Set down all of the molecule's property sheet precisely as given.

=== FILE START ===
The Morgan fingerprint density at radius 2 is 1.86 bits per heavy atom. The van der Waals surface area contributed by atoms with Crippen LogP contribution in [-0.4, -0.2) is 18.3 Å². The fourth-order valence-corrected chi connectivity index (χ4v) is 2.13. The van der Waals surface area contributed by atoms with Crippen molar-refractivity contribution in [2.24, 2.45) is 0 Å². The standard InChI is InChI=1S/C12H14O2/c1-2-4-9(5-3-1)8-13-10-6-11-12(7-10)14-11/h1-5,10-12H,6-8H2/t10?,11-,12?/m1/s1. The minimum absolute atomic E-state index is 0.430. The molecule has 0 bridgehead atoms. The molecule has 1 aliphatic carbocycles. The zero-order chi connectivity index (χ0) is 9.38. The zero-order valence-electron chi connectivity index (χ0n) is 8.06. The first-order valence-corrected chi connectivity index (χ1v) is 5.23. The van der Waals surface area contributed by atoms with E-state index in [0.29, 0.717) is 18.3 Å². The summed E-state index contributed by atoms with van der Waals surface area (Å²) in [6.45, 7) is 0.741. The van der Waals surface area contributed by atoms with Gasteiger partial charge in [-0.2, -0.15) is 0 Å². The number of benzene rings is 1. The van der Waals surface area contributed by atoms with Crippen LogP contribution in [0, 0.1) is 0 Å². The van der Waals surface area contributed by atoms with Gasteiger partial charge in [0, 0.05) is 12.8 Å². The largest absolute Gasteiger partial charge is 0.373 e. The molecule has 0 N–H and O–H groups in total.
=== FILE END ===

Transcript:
The Morgan fingerprint density at radius 2 is 1.86 bits per heavy atom. The van der Waals surface area contributed by atoms with Crippen LogP contribution in [-0.4, -0.2) is 18.3 Å². The fourth-order valence-corrected chi connectivity index (χ4v) is 2.13. The van der Waals surface area contributed by atoms with Crippen molar-refractivity contribution in [2.24, 2.45) is 0 Å². The standard InChI is InChI=1S/C12H14O2/c1-2-4-9(5-3-1)8-13-10-6-11-12(7-10)14-11/h1-5,10-12H,6-8H2/t10?,11-,12?/m1/s1. The minimum absolute atomic E-state index is 0.430. The molecule has 0 bridgehead atoms. The molecule has 1 aliphatic carbocycles. The zero-order chi connectivity index (χ0) is 9.38. The zero-order valence-electron chi connectivity index (χ0n) is 8.06. The first-order valence-corrected chi connectivity index (χ1v) is 5.23. The van der Waals surface area contributed by atoms with E-state index in [0.29, 0.717) is 18.3 Å². The summed E-state index contributed by atoms with van der Waals surface area (Å²) in [6.45, 7) is 0.741. The van der Waals surface area contributed by atoms with Gasteiger partial charge in [-0.2, -0.15) is 0 Å². The number of benzene rings is 1. The van der Waals surface area contributed by atoms with Crippen LogP contribution in [0, 0.1) is 0 Å². The van der Waals surface area contributed by atoms with Gasteiger partial charge in [0, 0.05) is 12.8 Å². The largest absolute Gasteiger partial charge is 0.373 e. The molecule has 0 N–H and O–H groups in total.